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I tried all the methods that I know, but I could't isolate $x$ or $y$ to form one equation.

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Have you tried rewriting the equations in terms of $u = x^2 + y^2$ and $v = xy$? – hardmath Feb 19 '14 at 11:03

By multiplying the second by $-2$ you get: $$2x^2-3xy+2y^2=\frac{6}{4}$$ $$-2x^2+8xy-2y^2=1$$ Then adding them you get: $$5xy=\frac{10}{4} \Rightarrow xy=\frac{1}{2} \Rightarrow x=\frac{1}{2y}$$

Substituting this in the second equation you get: $$\frac{1}{4y^2}-2+y^2+\frac{1}{2}=0 \Rightarrow \frac{1}{4y^2}+y^2=\frac{3}{2}$$

Multiplying this equation by $4y^2$ you get: $$1+4y^4=6y^2 \Rightarrow 4y^4-6y^2+1=0$$

Let $u=y^2$:$$4u^2-6u+1=0$$ Then continue by solving this quadratic polynomial...

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I believe the $2 \frac{3}{4}$ in the first equation for $x,y$ should be interpreted as a mixed fraction, not a product, so it equals $\frac{11}{4}$, not $\frac{6}{4}$ as you've assumed. – hardmath Feb 19 '14 at 11:18
Thank you. @Mary Please look at my answer and tell me if it's correct wrong. – David Sebastian Feb 19 '14 at 12:01


Multiply the second by $2$, substract the result from the first. So, $x^2$ is gone and you express $x$ as a function of $y$. Plug it into one of the equations to get one equation in $y$.

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If you can look at my answer, it'd be a big help. Thanks. – David Sebastian Feb 19 '14 at 12:02

As has been said in other answers, first solve for $xy$

$$2x^2-3xy+2y^2=\frac{11}4$$ $$-2x^2+8xy-2y^2=1$$ $$5xy=\frac{15}4$$ $$xy=\frac34$$

Now take the original second equation and manipulate it.

$$x^2-4xy+y^2+2xy=-\frac12+2(\frac34)$$ $$(x-y)^2=1$$ $$x-y=\pm1$$ $$x^2-4xy+y^2+6xy=-\frac12+6(\frac34)$$ $$(x+y)^2=4$$ $$x+y=\pm2$$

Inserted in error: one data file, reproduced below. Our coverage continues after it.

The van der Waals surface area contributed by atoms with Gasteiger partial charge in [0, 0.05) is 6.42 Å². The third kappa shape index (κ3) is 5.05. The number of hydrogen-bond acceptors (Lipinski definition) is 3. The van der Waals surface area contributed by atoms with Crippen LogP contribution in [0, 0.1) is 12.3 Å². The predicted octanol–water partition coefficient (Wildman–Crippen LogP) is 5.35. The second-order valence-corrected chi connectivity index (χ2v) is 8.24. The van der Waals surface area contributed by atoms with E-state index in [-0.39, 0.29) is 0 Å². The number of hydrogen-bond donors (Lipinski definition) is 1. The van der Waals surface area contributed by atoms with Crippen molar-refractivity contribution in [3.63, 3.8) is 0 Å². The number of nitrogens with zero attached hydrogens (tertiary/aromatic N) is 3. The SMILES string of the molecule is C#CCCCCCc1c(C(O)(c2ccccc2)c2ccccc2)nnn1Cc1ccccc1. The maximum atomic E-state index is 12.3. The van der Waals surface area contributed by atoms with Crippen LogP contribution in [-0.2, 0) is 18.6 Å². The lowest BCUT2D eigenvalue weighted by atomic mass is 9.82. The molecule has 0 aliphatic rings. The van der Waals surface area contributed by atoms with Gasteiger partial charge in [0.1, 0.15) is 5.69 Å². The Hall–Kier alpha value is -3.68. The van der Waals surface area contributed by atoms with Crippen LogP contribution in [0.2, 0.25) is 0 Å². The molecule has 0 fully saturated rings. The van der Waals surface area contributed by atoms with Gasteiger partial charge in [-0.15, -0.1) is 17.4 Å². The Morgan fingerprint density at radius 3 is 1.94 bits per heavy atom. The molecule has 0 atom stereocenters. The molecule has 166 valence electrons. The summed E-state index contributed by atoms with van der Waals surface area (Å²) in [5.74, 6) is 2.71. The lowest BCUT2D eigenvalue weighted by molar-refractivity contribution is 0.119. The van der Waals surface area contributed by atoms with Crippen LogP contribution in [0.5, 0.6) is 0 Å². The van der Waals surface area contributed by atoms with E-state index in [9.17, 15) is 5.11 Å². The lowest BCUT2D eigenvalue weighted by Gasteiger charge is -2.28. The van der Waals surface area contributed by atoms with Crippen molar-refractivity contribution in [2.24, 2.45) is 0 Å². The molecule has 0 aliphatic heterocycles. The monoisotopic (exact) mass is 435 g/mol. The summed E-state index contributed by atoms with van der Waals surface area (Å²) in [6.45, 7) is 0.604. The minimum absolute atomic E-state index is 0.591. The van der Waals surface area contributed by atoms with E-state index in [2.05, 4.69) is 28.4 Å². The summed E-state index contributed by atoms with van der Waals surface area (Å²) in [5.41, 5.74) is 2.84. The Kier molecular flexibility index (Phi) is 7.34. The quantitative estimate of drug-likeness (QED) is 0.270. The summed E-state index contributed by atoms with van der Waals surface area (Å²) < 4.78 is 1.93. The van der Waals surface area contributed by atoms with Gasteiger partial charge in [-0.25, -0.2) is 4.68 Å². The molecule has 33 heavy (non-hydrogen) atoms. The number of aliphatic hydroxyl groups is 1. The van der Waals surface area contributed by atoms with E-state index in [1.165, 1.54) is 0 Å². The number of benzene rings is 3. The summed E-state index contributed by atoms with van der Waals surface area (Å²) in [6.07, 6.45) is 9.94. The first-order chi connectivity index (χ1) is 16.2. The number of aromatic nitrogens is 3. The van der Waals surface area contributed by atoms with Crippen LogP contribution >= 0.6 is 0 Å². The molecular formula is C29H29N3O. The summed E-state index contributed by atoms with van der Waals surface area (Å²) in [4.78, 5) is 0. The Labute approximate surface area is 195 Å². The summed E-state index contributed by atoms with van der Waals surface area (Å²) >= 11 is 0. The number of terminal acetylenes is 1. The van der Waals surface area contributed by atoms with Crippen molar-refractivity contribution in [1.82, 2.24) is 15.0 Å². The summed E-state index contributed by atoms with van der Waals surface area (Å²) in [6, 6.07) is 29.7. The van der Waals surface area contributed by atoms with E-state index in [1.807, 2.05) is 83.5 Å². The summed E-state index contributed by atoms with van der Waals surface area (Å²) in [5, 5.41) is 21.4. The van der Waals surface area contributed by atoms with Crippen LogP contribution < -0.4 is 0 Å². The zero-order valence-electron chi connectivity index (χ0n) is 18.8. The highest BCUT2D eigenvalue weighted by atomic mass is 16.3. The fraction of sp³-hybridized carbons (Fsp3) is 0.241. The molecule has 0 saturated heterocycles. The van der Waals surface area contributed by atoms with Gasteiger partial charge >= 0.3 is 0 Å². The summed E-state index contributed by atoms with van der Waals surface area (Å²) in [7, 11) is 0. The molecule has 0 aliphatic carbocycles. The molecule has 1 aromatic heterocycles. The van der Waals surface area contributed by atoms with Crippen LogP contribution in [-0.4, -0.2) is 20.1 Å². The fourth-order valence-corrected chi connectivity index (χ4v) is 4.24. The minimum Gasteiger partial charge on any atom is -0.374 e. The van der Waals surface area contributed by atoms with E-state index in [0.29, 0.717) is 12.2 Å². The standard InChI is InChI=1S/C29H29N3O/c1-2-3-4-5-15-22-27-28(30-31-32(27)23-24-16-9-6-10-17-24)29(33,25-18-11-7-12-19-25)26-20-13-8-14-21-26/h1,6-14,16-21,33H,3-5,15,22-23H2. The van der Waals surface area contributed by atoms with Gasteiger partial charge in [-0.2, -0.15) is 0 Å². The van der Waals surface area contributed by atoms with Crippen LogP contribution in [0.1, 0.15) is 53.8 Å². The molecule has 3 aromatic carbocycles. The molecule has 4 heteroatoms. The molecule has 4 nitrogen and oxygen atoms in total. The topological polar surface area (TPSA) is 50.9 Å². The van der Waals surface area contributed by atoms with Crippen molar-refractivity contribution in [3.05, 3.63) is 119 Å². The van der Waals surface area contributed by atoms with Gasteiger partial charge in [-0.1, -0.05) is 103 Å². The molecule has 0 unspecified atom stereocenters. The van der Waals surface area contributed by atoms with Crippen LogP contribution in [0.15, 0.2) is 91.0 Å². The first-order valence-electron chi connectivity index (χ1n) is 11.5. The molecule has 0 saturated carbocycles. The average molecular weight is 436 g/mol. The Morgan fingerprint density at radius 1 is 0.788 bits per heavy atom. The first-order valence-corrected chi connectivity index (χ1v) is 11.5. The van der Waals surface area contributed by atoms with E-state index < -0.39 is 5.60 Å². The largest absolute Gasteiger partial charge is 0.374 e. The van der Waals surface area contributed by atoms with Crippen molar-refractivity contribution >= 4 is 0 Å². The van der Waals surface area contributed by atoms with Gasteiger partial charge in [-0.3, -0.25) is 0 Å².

So there are 4 pairs of linear equations for 4 different solutions.

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Multiply second equation by $2$, $$2x^2-8xy+2y^2+1=0$$ Substract the first equation by the second, $$2x^2-3xy+2y^2-\frac{11}{4}-(2x^2-8xy+2y^2+1)=0\\2x^2-3xy-2y^2-\frac{11}{4}-2x^2+8xy-2y^2-1=0\\5xy=\frac{15}{4}\\x=\frac{3}{4y}$$ Substitute $x=\frac{3}{4y}$ in the first equation, $$2x^2-3xy+2y^2=\frac{11}{4}\\2(\frac{3}{4y})^2-3(\frac{3}{4y})y+2y^2-\frac{11}{4}=0\\\frac{9}{8y^2}+2y^2-5=0\\16y^4-40y^2+9=0$$Now use the quadratic Formula to solve $16y^4-40y^2+9=0$,$$y^2=\frac{-(-40)\pm\sqrt{(-40)^2-4.16.9}}{2.16}\\y^2=\frac{40\pm\sqrt{1600-4.16.9}}{2.16}\\y^2=\frac{40\pm\sqrt{16(100-4.9)}}{2.16}\\y^2=\frac{40\pm4\sqrt{64}}{2.16}=\frac{40\pm4.8}{2.16}=\frac{5\pm4}{4}\\y^2=\frac{5+4}{4}=\frac{9}{4}\Rightarrow y=\pm\frac{3}{2}\\or,~~y^2=\frac{5-4}{4}=\frac{1}{4}\Rightarrow y=\pm\frac{1}{2}$$

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$$2(\frac{3}{4y})^2-3(\frac{3}{4y})y+2y^2=\frac{11}{4}$$ $$2\frac{9}{16y^2}-\frac{9}{4}+2y^2=\frac{11}{4}$$ $$\frac{9}{8y^2}+2y^2=\frac{11}{4}+\frac{9}{4}$$ $$\frac{9}{8y^2}+2y^2=\frac{20}{4}$$ Then by multiplying it by $8y^2$ you get: $$9+16y^4=40y^2 \Rightarrow 16y^4-40y^2+9=0$$ Now you can continue as you did before.. – Mary Star Feb 19 '14 at 12:23
Thanks a lot Mary. I will correct the solution. :) – David Sebastian Feb 19 '14 at 12:29
At the quadratic formula it is like that: $$y^2=\frac{40 \pm \sqrt{1600-4 \cdot 16 \cdot 9}}{2 \cdot 16}$$ $$y^2=\frac{40 \pm \sqrt{16(100-4 \cdot 9)}}{2 \cdot 4 \cdot 4}$$ $$y^2=\frac{40 \pm 4 \sqrt{100-36}}{2 \cdot 4 \cdot 4}$$ $$y^2=\frac{10 \pm \sqrt{64}}{8}$$ $$y^2=\frac{10 \pm 8}{8}$$ $$y^2=\frac{18}{8}=\frac{9}{4} \Rightarrow y= \pm \frac{3}{2}$$ $$\text{Or } y^2=\frac{2}{8}=\frac{1}{4} \Rightarrow y= \pm \frac{1}{2}$$ – Mary Star Feb 19 '14 at 14:05
Thank you Mary. Seems like i'm making silly mistakes. – David Sebastian Feb 19 '14 at 19:03

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